First, it must be determined if the law applies to you.  For both laws, the key terms are “U.S. shareholders” and “controlled foreign corporations (CFC).”  A “U.S. shareholder” is a U.S. person for tax purposes, who owns at least 10% of the stock for a foreign corporation.  A business is a U.S. person for tax purposes by being incorporated in the U.S., while an individual is a U.S. person for tax purposes by either citizenship, permanent resident status (green card), or substantial presence.  A “CFC” is a foreign corporation that is controlled (greater than 50%) by “U.S. shareholders.”

Both GILTI and the Transition Tax apply to U.S. shareholders of CFCs, and the Transition Tax also applies to corporate U.S. shareholders of a foreign corporation even if it is not a CFC.  This means, both laws apply to foreign corporations which have U.S. taxpayers who own at least 10% of the stock (vote or value) owning collectively more than 50%.  Also, the Transition Tax applies to foreign corporations that have at least one U.S. corporate shareholder owning 10% of the corporation.  However, even this analysis is not quite that simple.  When considering ownership there are rules that can apply constructive and indirect ownership through other investments or attribution from family members.  These rules themselves have been recently changed and are too complex to summarize here.  In general, if you file a Form 5471 as a category 5, these apply to you.

What’s Next?

When deciding how to address this issue, taxpayers fall into two categories, those that have filed a Form 5471 and those that haven’t.  A Form 5471 is required for several situations regarding foreign corporations, but always required for a CFC.  If a Form 5471 has not been filed, the compliance options need to be analyzed for penalty exposure.  Failure to file a Form 5471 carries a $10,000/year penalty, and depending on foreign account and asset values a Form 8938 could be required which also has a $10,000/year penalty.  Additionally, if the taxpayer has signature authority on the business bank accounts or is deemed to have a direct financial interest because they own greater than 50%, an FBAR (foreign bank account report) might be needed.  Generally, the minimum penalty for not filing an FBAR is $10,000/year but could be as high as $10,000/account/year for a non-willful violation, and up to 100% of the account balance if the non-filing is deemed willful.  Assuming there is not any criminal exposure, which requires analysis with a qualified tax attorney, taxpayers would most likely use either the streamlined program or file under reasonable cause to get into compliance.  Both of these methods have pros and cons which require examination to pick the best option.  While these are the main choices, there may be other unique paths to compliance that could be taken making it very important that each case has a detailed analysis of the risks, exposure, and options.  If there is criminal exposure, the Voluntary Disclose Program should be considered.  This program is less defined than the former Offshore Voluntary Disclosure Program, and will very likely come with the highest penalties, but it will give criminal protection.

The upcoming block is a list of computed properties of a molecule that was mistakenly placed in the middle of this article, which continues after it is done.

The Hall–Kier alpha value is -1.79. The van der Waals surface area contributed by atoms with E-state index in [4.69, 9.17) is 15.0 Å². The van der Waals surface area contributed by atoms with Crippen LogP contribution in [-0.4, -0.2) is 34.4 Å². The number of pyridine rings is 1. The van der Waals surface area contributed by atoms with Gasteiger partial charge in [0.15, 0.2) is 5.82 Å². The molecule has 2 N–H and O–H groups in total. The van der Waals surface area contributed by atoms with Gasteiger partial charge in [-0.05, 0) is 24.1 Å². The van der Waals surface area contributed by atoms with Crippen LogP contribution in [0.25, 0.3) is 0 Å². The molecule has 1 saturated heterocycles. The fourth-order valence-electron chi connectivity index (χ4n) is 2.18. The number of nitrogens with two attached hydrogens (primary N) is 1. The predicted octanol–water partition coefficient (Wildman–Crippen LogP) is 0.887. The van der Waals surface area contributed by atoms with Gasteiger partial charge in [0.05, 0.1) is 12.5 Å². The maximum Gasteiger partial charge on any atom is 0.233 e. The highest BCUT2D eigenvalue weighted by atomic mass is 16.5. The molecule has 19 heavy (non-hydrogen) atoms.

If the Form 5471 has been filed, this is a good news – bad news situation.  The good news is that you may not have to be concerned about the non-filing penalty.  “May” not need to be concerned because the IRS can still give this penalty if a Form 5471 is “substantially incomplete.”  What it takes for a form to be substantially incomplete is not well defined but missing the GILTI or Transition Tax forms might get you there.  However, the problem is that an accurate Form 5471 gives the IRS information needed to make an assessment of the potential GILTI or Transition Tax – an assessment that is likely to be unfavorable.  Also, it would not allow for any mitigation planning such as a possible Section 962 election allowing for foreign taxes paid to be used as a credit.

Overall, if GILTI or the Transition Tax have not been addressed, it is very clear it needs to be done as soon as possible, the only decision is what path to choose to get there.

The Time is Now

Between FATCA, IRS international enforcement increasing, and new, complex laws such as GILTI and the Transition Tax, it has become a difficult time for international taxpayers and the professionals who prepare their returns.  Additionally, the non-filing penalties are severe and the IRS is pushing the envelope on maximizing those penalties.  The only thing that is clear is that ignoring the problem is not an option as it will only make things worse.  Taxpayers need to take advantage of these programs while there is still time.

Josh Maxwell

Tax Attorney, CPA, MPG

For more information on MPG advisory services relating to GILTI and The Transition Tax, please contact info@mahanakornpartners.com